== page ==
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MOF water harvester produces water from Death Valley desert air in ambient sunlight


Sorbent-assisted atmospheric water harvesting has emerged as a promising method to mitigate water stresses in arid climates. Here a new water harvester based on metal–organic frameworks (MOFs) has been designed, constructed and tested in two locations in California (Death Valley National Park and Berkeley). This water harvester is capable of harvesting water at a capacity of 210 and 285 g H2O per kilogram of MOF-303 per day, respectively. The unique configuration of the MOF cartridge and the condenser in the harvester allows the highest efficiency of water uptake and harvesting from air without power or energy input aside from ambient sunlight. Indeed, this water harvester operates passively with double the amount of water harvested compared with our previous passive MOF water harvester. These results highlight the great potential for addressing the water stress problem in the world.

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Fig. 1: New generation of passive MOF water harvester.
Fig. 2: MOF cartridge design and water uptake properties.
Fig. 3: Laboratory test of the passive AWH device.
Fig. 4: AWH in Berkeley.
Fig. 5: AWH in the Death Valley.

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Data availability

The datasets that support this study are available in Zenodo repository with identifier (


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The authors gratefully acknowledge the permission of conducting research in the private property of The Oasis at Death Valley from 22 to 23 August 2022, located in the Furnace Creek, the Death Valley National Park. Z.Z. thanks A. L. Chaudoin from National Park Service for helpful discussion and suggestions on conducting research near the Death Valley National Park area (36.5319° N, −116.5455° W). The authors thank E. Neumann for his help in collecting SEM images and A. Oddo for his engaging educational discussions. This work was supported by the Joint UAEU–UC Berkeley Laboratories for Materials Innovations, the Fifth Generation (W.S. and O.M.Y.), the Defense Advanced Research Projects Agency (DARPA) under contract HR0011-21-C-0020 (W.S., Z.Z., A.H.A. and O.M.Y.) and KACST-UC Berkeley Center of Excellence for Nanomaterials for Clean Energy Applications.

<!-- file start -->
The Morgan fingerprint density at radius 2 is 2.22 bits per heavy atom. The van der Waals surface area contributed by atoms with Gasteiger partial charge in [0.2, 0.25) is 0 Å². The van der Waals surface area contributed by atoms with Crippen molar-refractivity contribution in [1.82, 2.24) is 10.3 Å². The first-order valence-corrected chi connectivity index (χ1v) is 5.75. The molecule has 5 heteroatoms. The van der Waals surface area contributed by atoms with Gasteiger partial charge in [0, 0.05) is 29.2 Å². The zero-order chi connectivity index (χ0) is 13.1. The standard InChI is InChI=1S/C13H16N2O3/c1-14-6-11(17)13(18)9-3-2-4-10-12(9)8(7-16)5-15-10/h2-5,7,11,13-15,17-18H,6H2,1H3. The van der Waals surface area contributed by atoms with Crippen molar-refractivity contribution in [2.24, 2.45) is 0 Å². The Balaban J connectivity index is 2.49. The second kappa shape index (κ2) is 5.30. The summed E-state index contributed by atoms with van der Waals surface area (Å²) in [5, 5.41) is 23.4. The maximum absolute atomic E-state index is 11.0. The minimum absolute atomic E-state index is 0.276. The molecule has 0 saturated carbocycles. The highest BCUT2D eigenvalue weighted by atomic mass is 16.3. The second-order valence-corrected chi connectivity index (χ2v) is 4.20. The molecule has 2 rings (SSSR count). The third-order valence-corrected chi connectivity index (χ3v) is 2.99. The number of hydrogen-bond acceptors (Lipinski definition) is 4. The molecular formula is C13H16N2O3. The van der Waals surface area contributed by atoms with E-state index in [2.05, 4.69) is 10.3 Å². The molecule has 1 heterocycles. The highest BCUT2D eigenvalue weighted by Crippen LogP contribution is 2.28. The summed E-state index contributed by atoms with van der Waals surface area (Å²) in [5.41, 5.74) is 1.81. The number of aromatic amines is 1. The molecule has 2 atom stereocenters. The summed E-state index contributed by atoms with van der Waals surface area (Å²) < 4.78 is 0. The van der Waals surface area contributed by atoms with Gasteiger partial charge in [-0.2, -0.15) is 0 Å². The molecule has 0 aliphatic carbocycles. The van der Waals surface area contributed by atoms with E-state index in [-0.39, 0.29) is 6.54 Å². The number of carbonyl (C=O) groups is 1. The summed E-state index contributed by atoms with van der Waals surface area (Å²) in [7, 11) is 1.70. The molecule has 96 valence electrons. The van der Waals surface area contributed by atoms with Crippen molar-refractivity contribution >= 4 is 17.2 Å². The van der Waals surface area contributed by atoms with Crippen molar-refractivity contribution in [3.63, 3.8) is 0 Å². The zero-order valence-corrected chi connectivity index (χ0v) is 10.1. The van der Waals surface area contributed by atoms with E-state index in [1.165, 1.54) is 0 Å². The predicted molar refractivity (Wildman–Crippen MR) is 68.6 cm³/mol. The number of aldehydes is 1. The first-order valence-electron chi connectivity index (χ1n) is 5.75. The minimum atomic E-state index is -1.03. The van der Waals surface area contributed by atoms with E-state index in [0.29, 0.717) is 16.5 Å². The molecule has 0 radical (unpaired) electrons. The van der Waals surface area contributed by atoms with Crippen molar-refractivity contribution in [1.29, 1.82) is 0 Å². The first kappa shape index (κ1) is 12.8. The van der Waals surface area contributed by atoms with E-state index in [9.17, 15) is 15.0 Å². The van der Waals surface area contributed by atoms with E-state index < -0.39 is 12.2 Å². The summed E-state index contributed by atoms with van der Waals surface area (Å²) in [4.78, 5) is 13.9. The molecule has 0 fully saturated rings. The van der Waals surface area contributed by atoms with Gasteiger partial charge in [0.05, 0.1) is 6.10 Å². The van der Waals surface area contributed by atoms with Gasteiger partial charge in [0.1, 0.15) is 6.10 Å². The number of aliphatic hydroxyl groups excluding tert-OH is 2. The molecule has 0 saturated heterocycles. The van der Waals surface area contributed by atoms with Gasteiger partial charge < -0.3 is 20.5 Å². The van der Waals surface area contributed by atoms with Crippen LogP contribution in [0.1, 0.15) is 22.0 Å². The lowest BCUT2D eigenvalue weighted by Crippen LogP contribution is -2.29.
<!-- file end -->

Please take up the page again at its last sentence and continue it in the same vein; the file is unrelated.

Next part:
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Authors and Affiliations



W.S. and O.M.Y. conceived and designed the research. W.S. and O.M.Y. led the project and interpreted the results. W.S. designed, constructed and tested the device. W.S. performed energy transfer simulations. W.S. and Z.Z. synthesized and characterized sorbent samples including powder X-ray diffraction, Fourier-transform infra-red spectroscopy and scanning electron microscopy data. W.S., Z.Z. and A.H.A. performed field test at Death Valley and analysed data. W.S. and O.M.Y. wrote the manuscript, and all the authors reviewed it.

Corresponding author

Correspondence to Omar M. Yaghi.

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Competing interests

O.M.Y. is co-founder of ATOCO Inc., aiming at commercializing related technologies. The remaining authors declare no competing interests.

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Nature Water thanks the anonymous reviewers for their contribution to the peer review of this work.

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Supplementary information

Supplementary Information

Supplementary methods, Figs. 1–24 and Tables 1 and 2.

Reporting Summary

Supplementary Video 1

Time-lapse video of AWH in the Death Valley area (20 August 2022).

Supplementary Video 2

Real-time (1× speed) video to show initial water droplets during the AWH test in the Furnace Creek, observed at ~11:30, 23 August 2022.

Supplementary Video 3

Time-lapse video of AWH in the Furnace Creek, the Death Valley (23 August 2022).

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Song, W., Zheng, Z., Alawadhi, A.H. et al. MOF water harvester produces water from Death Valley desert air in ambient sunlight. Nat Water 1, 626–634 (2023).

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